Monday, July 25, 2011

Children of the Corn: Formulating A Plan

Last week I wrote about identifying scary behaviors our children exhibit.  We examined the triggers and the reason why this behavior might be surfacing.  You can find the first post in the "Children of the Corn" series here

Today we are going to work on developing a plan of action to overcome these obstacles with a simple three step plan.  Please note that I still rely on time-outs and natural consequences when an ugly behavior rears it's ugly head.  This plan is a guide for parents and caregivers to help avoid triggers and have some ideas stored in our back pockets. 

Consistency is my favorite term. You need regular schedules that are predictable and reliable. Transitions and cues will become your best friends. You will not get anywhere without being predictable in your responses.  Children crave routines and knowing what is coming next.  If you develop a successful plan, the children will be able to anticipate your reaction.

Formulate a family or classroom friendly plan, by following these steps:

  • Create a small list of activities or modifications that would prevent the behavior. This could be as simple as developing a consistent routine during the day.  It may involve providing multiples of similar toys or assigning jobs every day in a fair, predictable manner.  You might need to adjust the snack schedule to include an extra snack to prevent hungry antics.  You might decide to be proactive by showing attention and acknowledgement BEFORE a tantrum develops.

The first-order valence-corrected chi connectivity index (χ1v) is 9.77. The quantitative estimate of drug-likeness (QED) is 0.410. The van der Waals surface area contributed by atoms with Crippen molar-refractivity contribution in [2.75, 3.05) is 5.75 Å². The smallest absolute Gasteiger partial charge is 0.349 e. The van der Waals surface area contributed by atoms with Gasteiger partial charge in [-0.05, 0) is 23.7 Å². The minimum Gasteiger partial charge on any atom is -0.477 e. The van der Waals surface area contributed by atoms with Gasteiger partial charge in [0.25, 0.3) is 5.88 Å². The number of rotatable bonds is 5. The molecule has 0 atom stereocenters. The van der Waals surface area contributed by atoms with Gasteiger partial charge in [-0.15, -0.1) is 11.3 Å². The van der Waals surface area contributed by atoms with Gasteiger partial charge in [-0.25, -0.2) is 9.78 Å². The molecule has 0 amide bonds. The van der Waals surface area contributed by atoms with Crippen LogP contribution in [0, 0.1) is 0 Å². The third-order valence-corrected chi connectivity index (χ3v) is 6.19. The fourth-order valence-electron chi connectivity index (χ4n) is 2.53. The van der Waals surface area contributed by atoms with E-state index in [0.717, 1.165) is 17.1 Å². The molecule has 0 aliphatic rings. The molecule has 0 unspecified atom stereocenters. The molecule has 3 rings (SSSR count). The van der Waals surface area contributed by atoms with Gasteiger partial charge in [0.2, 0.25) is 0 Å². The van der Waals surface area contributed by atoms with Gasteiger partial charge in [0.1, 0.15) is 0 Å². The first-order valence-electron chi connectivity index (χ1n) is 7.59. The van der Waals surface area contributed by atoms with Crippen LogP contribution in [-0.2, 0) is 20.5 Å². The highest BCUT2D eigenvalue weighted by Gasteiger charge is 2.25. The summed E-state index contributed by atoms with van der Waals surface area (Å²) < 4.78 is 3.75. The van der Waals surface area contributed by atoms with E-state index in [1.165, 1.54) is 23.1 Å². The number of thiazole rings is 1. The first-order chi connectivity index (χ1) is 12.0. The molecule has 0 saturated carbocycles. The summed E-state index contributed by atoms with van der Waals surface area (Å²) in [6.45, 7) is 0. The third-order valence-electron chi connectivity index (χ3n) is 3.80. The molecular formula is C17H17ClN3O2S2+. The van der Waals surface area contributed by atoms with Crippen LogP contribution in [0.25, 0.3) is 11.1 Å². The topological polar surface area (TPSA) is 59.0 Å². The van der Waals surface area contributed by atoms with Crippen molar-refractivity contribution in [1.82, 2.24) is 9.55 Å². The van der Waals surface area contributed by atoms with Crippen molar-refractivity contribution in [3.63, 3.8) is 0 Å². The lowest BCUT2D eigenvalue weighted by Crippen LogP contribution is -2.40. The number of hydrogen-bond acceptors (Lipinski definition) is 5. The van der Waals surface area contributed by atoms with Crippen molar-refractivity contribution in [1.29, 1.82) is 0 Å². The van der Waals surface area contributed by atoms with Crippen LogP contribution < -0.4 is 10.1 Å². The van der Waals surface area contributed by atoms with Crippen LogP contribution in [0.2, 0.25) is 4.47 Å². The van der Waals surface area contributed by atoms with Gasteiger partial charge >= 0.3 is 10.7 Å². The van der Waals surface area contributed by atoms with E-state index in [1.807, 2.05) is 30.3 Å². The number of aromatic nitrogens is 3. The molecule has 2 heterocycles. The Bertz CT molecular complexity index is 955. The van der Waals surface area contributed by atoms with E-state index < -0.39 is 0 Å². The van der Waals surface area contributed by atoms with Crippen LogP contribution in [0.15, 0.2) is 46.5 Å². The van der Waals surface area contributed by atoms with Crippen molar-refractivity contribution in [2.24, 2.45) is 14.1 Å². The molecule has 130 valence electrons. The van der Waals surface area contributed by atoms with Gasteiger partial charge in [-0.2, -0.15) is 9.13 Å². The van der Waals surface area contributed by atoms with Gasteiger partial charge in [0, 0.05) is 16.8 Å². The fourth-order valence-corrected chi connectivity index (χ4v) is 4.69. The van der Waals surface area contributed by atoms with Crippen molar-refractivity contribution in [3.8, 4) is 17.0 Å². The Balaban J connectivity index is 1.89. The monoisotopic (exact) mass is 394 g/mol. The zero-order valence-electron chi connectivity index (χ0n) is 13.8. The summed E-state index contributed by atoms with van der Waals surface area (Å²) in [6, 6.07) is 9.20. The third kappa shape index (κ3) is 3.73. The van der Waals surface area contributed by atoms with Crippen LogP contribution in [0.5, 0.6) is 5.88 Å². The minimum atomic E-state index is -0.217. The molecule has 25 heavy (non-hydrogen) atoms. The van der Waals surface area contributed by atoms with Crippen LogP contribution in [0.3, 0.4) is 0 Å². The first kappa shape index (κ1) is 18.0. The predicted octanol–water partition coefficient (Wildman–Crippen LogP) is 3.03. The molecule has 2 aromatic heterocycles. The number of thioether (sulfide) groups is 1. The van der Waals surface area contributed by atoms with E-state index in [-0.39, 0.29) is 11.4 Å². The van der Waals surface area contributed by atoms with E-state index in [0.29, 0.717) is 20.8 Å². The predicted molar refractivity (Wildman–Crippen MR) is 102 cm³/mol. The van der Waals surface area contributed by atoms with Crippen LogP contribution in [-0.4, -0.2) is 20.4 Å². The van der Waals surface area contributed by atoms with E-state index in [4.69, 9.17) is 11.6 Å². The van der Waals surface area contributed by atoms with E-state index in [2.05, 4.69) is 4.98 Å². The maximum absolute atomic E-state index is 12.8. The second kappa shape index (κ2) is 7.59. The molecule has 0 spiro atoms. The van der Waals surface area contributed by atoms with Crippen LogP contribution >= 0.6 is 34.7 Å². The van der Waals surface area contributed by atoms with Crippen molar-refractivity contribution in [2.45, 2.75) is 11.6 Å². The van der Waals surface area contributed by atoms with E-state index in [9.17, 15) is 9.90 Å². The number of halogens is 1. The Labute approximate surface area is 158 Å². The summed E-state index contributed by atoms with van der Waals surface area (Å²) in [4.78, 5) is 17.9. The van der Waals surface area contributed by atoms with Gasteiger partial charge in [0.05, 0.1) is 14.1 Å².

• Now we need to work on replacing the negative skills with acceptable alternatives.  That sounds a little daunting, but if we want our children to succeed in life they need to have the proper social skills to handle the real world.  These skills range from developing their vocabulary or sign language to express their wants and crossing over into the world of manners and etiquette.  You will need to model manners, label them, and include them in every aspect of your day.  Teach the children to ask for turns when they want the same toy and how to respond.  You may need to use a read aloud and picture cards to depict positive reactions.  It depends on the behavior, but you will need to teach the child what is expected

  • Finally, as adults, we need to know how we are going to respond to the behavior and ways to encourage the acceptable replacements.  This step rests completely on our shoulders.  You want to encourage positive behavior as much as possible, but be careful in your rewards.  You don't want to motivate a child only to win rewards like stickers, candy, and toys.  You want to build up their intrinsic motivation to behave.  If you see a situation developing, use cues to help the children avoid a screaming or biting session.  Use meaningful praise if you see a positive reaction when sharing toys.  Be specific.  Take pictures of successful moments and put them in a book.  A personal favorite that an instructor shared, was to call the child's answering machine and leave a message noting a good thing you witnessed for her to hear when she gets home. 
The sky is the limit.  Undesirable behaviors won't disappear over night, but with time and patience you can help the child learn acceptable skills. 

What are some skills you are currently working on?


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